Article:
Good Government

Curtis Shelton | May 4, 2018

The buck stops.…here?

Curtis Shelton

Assigning responsibility within government, figuring out where the buck stops, can be just as confusing as Abbott and Costello’s classic “Who's on First?” routine. But it’s not funny, because it’s our tax dollars.

Just as financial mismanagement was being uncovered at the Oklahoma State Department of Health, an investigation uncovered illegal financial actions at the Oklahoma Tourism Department. These and other scandals involving government agencies have called into question the efficacy of the executive branch. Who is ultimately responsible? Where exactly does the buck stop?

In some agencies, board members (who may not have been appointed by the current governor, or any other currently elected officials) select a commissioner who then runs the agency. The commissioner might be responsible to the board but also report to the governor. This confusion comes from how our executive branch was designed. The founders of Oklahoma believed a weak executive would better protect the people. However well-intentioned, this has not proven the case.

Each state government agency in Oklahoma operates within the executive branch; the governor is the chief executive. The Oklahoma Constitution, however, splits the power between many different executive branch positions instead of empowering the governor to control the executive branch. Many of these agencies are controlled by board members who were not appointed by the current governor. Until as recently as last year, board members were also very hard to remove. House Bill 2316, passed in 2017, gave the governor power to remove any gubernatorial appointment, except for those provided in the constitution, even if they were appointed by the previous governor.

This year, more progress was made with two bills: House Bill 3036 and House Bill 3603. These bills give the governor power to directly appoint the commissioner of two different agencies—the Oklahoma State Department of Health and the Oklahoma Tourism Department. The bills also move the board of each agency to an advisory role, putting more power in the hands of the commissioner. The commissioners of these agencies will be clearly responsible for the effectiveness and actions taken at their agencies. This will lead to greater accountability, with the commissioners answering directly to the governor.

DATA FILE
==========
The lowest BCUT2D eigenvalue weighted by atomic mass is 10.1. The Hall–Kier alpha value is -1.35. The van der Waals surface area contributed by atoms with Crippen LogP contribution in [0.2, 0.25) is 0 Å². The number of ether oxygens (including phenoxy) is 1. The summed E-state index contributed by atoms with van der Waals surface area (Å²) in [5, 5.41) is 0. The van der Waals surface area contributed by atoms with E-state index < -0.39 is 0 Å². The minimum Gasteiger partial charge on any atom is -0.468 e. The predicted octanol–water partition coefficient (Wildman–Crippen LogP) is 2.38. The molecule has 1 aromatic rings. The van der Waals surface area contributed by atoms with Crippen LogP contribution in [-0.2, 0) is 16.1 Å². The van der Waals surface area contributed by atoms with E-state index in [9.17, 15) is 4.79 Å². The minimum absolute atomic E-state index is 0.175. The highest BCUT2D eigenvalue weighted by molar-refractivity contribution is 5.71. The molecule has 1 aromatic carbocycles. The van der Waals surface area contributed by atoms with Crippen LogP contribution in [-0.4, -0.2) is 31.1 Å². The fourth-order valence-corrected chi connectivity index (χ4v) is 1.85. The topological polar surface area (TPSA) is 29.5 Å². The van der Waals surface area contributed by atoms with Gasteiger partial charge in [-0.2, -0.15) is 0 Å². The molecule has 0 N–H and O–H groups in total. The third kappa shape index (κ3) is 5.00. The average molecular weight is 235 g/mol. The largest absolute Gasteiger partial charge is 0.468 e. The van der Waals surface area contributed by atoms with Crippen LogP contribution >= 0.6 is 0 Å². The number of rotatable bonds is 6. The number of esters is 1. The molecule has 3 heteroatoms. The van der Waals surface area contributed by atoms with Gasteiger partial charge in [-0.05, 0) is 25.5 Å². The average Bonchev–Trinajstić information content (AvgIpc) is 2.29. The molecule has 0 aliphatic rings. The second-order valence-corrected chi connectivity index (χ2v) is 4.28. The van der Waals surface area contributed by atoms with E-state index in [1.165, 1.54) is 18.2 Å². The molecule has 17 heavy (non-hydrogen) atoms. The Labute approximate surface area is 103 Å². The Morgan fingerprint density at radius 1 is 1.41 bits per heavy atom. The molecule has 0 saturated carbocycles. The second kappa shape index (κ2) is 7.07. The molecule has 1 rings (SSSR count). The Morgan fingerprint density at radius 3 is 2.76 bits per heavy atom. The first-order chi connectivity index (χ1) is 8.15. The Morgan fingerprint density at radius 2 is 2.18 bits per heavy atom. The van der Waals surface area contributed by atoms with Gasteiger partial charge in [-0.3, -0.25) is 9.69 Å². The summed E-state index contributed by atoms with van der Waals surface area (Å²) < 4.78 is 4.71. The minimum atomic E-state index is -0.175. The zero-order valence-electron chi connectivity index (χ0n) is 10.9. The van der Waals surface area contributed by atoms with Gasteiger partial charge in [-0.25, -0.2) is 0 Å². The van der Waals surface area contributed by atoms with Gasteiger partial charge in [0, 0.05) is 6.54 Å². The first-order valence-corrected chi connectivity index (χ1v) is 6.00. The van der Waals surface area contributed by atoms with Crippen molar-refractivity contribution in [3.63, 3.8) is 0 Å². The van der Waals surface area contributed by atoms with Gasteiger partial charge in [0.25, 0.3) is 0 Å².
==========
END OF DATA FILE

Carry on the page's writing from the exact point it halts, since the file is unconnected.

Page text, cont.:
OCPA has long advocated for strengthening the executive branch. Andrew Spiropoulos writes in OCPA’s Oklahoma Policy Blueprint, released in 2002, that one step to improve Oklahoma’s government “is to make government officials responsible to an officer that the people really do control.” The State Chamber of Oklahoma has recently joined this effort in calling for these reforms in their open letter to the Legislature.

While some may be wary of giving more control to the governor, the current decentralized structure of the executive branch has proven to be ineffective and unaccountable. As Alexander Hamilton explained in The Federalist, “A feeble executive implies a feeble execution of the government. A feeble execution is but another phrase for bad execution; and a government ill executed, whatever it may be in theory, must be, in practice, a bad government.” Creating a stronger executive ensures the buck stops with the governor and provides greater accountability to the people.

Curtis Shelton Policy Research Fellow

Curtis Shelton

Policy Research Fellow

Curtis Shelton currently serves as a policy research fellow for OCPA with a focus on fiscal policy. Curtis graduated Oklahoma State University in 2016 with a Bachelors of Arts in Finance. Previously, he served as a summer intern at OCPA and spent time as a staff accountant for Sutherland Global Services.

Loading Next